Biology 1002B Lecture Notes - Lecture 14: Start Codon, Lac Operon, Alternative Splicing

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Published on 15 Apr 2013
School
Western University
Department
Biology
Course
Biology 1002B
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Lecture 14: Eukaryotic Gene Expression
Where is your gold today?
o Make pictures of genes showing he relative location of signals
o Make a chart of signals and how they are understand
o Make a list of RNA functions
o Make a diagram of gene expression that highlights complementary base pairing
o Make a chart comparing prokaryotes and eukaryotes
Eukaryotes can keep the ribosomes away from the mRNA just been translated from the nucleus
because of the nuclear membrane
Clicker question
o The synthesis and function of a typical tRNA molecule requires complimentary base-
pairing with:
Itself
yes
DNA
In transcription, it base-pairs
Other RNA
yes
Does not pair with amino acids, cannot pair, not bases
Operons bring several genes the control of one promoter
PHET lac operon simulation
Clicker Question
o How many stop codons (in DNA) are there in this picture?
4 stop codons in the picture
Every protein has a stop codon i.e. Lac I, Lac X, Lac Y, Lac Z
Keeping mRNA away from the ribosomes are very important
o Prokaryotes cannot do that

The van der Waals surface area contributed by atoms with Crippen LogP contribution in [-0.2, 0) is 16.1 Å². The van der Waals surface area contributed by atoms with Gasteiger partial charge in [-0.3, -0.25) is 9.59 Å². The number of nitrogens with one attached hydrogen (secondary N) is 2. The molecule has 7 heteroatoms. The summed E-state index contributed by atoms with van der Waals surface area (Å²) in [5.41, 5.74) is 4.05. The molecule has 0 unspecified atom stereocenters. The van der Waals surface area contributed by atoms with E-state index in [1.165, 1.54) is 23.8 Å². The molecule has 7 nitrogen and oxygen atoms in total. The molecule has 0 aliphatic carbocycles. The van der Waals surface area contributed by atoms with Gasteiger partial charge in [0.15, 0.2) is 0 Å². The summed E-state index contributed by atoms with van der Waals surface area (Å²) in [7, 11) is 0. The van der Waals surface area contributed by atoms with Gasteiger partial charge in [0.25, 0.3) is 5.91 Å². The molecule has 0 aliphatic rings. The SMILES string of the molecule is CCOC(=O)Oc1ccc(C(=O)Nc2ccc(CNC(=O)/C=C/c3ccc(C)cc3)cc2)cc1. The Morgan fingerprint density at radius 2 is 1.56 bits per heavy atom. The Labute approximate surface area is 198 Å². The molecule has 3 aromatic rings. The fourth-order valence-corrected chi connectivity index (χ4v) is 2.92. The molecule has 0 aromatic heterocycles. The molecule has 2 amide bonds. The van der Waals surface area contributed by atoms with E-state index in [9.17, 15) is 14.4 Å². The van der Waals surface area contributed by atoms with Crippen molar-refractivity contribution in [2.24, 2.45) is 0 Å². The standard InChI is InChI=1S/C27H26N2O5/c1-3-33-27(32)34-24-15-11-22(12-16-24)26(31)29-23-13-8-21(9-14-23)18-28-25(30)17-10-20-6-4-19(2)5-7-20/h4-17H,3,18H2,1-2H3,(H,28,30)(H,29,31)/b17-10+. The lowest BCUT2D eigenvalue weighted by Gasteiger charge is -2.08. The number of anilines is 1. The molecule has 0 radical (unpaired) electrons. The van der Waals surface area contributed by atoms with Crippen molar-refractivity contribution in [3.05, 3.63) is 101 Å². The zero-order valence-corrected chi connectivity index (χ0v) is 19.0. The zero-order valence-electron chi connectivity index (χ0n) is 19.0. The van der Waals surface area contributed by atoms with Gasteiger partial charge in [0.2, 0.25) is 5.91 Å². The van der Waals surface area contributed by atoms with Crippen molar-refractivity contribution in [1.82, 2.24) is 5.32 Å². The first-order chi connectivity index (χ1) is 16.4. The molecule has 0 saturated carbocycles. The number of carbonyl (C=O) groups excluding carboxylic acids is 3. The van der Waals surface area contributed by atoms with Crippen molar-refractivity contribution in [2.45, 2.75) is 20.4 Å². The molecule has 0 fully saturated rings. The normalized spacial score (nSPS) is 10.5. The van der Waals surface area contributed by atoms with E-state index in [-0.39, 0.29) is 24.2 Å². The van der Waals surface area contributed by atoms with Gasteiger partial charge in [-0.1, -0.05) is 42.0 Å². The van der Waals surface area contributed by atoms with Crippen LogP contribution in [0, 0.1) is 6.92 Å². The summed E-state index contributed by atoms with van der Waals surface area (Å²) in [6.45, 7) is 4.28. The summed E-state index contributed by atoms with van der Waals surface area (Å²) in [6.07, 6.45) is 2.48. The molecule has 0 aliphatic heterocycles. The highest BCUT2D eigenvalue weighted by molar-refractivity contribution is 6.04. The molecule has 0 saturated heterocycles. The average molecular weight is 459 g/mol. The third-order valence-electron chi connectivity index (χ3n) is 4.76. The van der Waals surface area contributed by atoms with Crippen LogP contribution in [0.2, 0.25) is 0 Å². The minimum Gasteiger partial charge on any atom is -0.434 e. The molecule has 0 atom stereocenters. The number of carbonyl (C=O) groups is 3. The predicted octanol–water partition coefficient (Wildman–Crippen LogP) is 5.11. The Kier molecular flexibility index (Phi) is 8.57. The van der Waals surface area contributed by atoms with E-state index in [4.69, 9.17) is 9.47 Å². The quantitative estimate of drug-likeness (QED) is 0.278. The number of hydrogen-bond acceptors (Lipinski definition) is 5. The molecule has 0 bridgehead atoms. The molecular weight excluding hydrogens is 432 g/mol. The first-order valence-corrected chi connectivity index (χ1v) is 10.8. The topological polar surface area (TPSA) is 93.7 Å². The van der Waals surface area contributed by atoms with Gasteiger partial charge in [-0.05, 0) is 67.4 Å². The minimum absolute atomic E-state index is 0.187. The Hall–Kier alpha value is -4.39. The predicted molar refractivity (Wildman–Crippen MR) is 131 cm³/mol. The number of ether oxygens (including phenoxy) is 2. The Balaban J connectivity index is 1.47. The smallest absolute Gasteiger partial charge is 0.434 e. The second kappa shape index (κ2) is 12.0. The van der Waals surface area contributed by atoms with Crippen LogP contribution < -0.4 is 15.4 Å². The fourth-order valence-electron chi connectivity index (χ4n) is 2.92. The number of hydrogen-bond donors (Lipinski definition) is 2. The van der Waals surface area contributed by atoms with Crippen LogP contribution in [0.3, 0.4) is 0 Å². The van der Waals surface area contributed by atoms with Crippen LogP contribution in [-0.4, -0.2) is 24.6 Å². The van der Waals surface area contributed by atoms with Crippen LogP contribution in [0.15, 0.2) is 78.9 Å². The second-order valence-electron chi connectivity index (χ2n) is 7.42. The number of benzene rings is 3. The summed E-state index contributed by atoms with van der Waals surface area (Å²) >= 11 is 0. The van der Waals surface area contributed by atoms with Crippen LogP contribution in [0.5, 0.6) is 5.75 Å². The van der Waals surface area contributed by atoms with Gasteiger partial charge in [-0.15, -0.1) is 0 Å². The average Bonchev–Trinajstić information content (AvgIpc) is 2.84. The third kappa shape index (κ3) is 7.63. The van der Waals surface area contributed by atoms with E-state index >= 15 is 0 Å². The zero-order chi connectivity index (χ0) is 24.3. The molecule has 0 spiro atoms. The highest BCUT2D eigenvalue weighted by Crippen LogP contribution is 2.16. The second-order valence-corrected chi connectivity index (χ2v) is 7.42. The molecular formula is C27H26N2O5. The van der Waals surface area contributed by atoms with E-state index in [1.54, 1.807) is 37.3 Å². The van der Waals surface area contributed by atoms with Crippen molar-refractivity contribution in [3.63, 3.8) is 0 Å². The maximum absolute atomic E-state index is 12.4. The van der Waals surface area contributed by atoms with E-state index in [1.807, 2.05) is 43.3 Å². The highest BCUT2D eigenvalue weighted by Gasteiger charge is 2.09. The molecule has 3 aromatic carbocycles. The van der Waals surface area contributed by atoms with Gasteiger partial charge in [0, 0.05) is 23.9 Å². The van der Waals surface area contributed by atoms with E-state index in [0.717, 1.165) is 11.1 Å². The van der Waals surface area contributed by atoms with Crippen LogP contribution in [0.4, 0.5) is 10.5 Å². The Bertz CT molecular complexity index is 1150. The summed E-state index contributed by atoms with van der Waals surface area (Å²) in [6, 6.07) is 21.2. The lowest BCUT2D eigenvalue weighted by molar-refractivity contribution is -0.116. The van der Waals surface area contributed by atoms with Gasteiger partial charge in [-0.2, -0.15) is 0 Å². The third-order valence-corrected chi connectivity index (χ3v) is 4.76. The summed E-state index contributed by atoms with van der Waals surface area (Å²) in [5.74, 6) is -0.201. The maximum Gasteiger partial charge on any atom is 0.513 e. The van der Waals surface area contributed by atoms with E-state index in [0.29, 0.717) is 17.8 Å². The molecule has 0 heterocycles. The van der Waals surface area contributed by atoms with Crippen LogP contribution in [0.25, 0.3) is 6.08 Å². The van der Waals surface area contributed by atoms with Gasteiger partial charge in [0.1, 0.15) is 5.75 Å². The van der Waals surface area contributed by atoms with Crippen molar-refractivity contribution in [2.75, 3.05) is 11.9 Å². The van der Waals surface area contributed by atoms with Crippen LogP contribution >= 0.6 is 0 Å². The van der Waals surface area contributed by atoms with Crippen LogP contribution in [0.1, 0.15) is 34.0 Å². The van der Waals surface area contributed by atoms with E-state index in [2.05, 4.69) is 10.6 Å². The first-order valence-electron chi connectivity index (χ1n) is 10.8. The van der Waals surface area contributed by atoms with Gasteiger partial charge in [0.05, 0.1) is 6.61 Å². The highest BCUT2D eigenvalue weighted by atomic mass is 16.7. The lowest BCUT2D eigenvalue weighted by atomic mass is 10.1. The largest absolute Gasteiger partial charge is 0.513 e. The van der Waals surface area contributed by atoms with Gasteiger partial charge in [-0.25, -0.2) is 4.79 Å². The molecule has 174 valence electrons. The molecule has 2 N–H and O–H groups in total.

Eukaryotic regulation
o Transcriptional regulation
Regulation of transcription initiation
o Posttranscriptional regulation
o Translational regulation
o Posttranslational regulation
Nuclear gene structure is more complicated than in organelles
o TATA box
o Promoter proximal region, area where proteins bind (protein binding sites)
o How do eukaryotes stop transcription?
o Enhancers can be far away
o Genes do not have to have introns, eukaryotic often have introns, some have hundreds
of introns
RNA polymerase II does not bind to “naked” promoters
o More than one polymerase in eukaryotes
o Polymerase II transcribes protein genes (PCG)
Only find promoters attractive when they have protein on the gene
o They need the TATA promoter
Protein binds to the TATA promoter
Transcription factors regulate efficiency of polymerase binding
Helix-turn-Helix DNA binding motif
o Proteins are not making covalent bonds with DNA
o Just electro-static
o Lac repressor is a helix turn helix
Zinc Finger DNA binding motif binds the major groove
o Series of amino acids can associate with zinc cofactors
o Protein motifs
o DNA binding protein motifs
Leucine zippers hold two monomeric DNA binding proteins together
o Holding the dimers together, zips one dimmer onto another
o To some kind of DNA binding protein
Promoters and enhancers
o DNA can loop and bend
o Promoters are position dependent, move it far away from the gene, it no longer works
o Promoters are direction dependent
o Enhancers are less position dependent, it’ll work mostly everywhere
They bind to activators and trap the complex and maximize transcription
o There are silencers, which makes it all go away
o There are activators near the promoter proximal region and some activator on the
enhancer, and the enhancer will bond with co-activator and bends to and attach on to
the promoter
i.e. making a sandwich
enhancer makes the promoter more attractive
enhancer holds the co-activator in place to make promoter more attractive
Unique combinations of activators control specific genes
o Express different activators will produce different genes coding for different proteins in